Now, you might think he’s already accepted his place. He found the banner in book one, and though he kicked and stomped in book two, it seemed that he truly accepted his title. And that might be true.
However, accepting a title and accepting what it means—what that title will force you to become—are different things entirely.
Book three is, in my opinion, among the darkest of the books—rivaling even later volumes where Rand is descending into madness. This is the novel where Rand accepts that he will have to become a killer, a leader, and a destroyer in order to save the world. That’s heavy stuff.
Robert Jordan, brilliantly, distances us from Rand a little in this book. This is where he begins to show us that the story is about more than Rand—indeed, he shows us that there will be times when we don’t want to see through Rand’s eyes. As painful as this volume is, I believe it shows a technical mastery that the previous two volumes don’t express.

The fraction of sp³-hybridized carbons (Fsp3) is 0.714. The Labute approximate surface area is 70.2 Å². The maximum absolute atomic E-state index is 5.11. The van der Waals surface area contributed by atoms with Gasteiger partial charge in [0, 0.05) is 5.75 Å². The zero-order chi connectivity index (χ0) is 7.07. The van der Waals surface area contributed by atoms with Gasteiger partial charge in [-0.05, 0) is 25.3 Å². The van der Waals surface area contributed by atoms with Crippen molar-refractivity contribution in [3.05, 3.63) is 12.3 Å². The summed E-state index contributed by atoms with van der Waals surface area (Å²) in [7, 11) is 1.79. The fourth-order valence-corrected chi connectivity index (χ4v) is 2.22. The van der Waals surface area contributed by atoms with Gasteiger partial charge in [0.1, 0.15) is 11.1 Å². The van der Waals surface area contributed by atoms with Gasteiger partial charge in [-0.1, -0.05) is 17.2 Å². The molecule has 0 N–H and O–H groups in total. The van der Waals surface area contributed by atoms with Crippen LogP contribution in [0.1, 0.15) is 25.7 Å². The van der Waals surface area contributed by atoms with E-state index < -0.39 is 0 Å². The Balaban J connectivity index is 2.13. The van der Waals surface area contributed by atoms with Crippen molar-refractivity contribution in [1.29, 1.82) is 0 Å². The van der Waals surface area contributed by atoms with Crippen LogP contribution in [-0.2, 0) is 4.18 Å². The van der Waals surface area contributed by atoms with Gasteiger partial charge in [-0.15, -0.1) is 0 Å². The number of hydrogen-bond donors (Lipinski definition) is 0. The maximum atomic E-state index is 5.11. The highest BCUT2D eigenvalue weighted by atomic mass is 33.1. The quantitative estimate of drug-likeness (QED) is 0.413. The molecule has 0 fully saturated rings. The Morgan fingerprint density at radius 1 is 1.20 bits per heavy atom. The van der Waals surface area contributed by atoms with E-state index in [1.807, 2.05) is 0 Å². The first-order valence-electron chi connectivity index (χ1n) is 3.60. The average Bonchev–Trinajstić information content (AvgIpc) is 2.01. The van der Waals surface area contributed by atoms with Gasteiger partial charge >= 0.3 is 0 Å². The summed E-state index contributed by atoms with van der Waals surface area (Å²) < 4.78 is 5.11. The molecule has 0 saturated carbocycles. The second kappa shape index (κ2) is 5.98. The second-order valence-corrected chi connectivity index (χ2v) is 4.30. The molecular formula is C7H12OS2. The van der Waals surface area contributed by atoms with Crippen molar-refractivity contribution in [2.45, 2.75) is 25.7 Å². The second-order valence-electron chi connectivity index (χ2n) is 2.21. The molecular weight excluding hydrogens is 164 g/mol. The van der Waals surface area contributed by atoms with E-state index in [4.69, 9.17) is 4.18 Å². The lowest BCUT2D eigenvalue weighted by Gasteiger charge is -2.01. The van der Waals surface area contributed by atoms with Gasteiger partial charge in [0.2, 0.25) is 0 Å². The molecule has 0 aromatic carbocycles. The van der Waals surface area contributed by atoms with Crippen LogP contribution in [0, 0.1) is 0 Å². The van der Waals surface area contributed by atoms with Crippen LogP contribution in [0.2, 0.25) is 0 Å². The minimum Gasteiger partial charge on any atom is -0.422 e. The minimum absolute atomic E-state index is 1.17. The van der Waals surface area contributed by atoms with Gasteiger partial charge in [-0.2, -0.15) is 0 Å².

Here is where Robert Jordan truly takes control of his story, in my opinion. It’s a wonderful novel, and I suggest that writers in particular watch how Robert Jordan direct our eyes and emotions carefully toward Rand’s return, as a sympathetic (and more experienced) character in book four.
Keep track of Brandon’s musings on the Wheel of Time in the Memory of Light index.
His thoughts on:
Brandon Sanderson is the author of Elantris, The Mistborn Trilogy, and, with Robert Jordan, the New York Times bestselling The Gathering Storm, Towers of Midnight, and the forthcoming A Memory of Light, the final volumes to the epic Wheel of Time.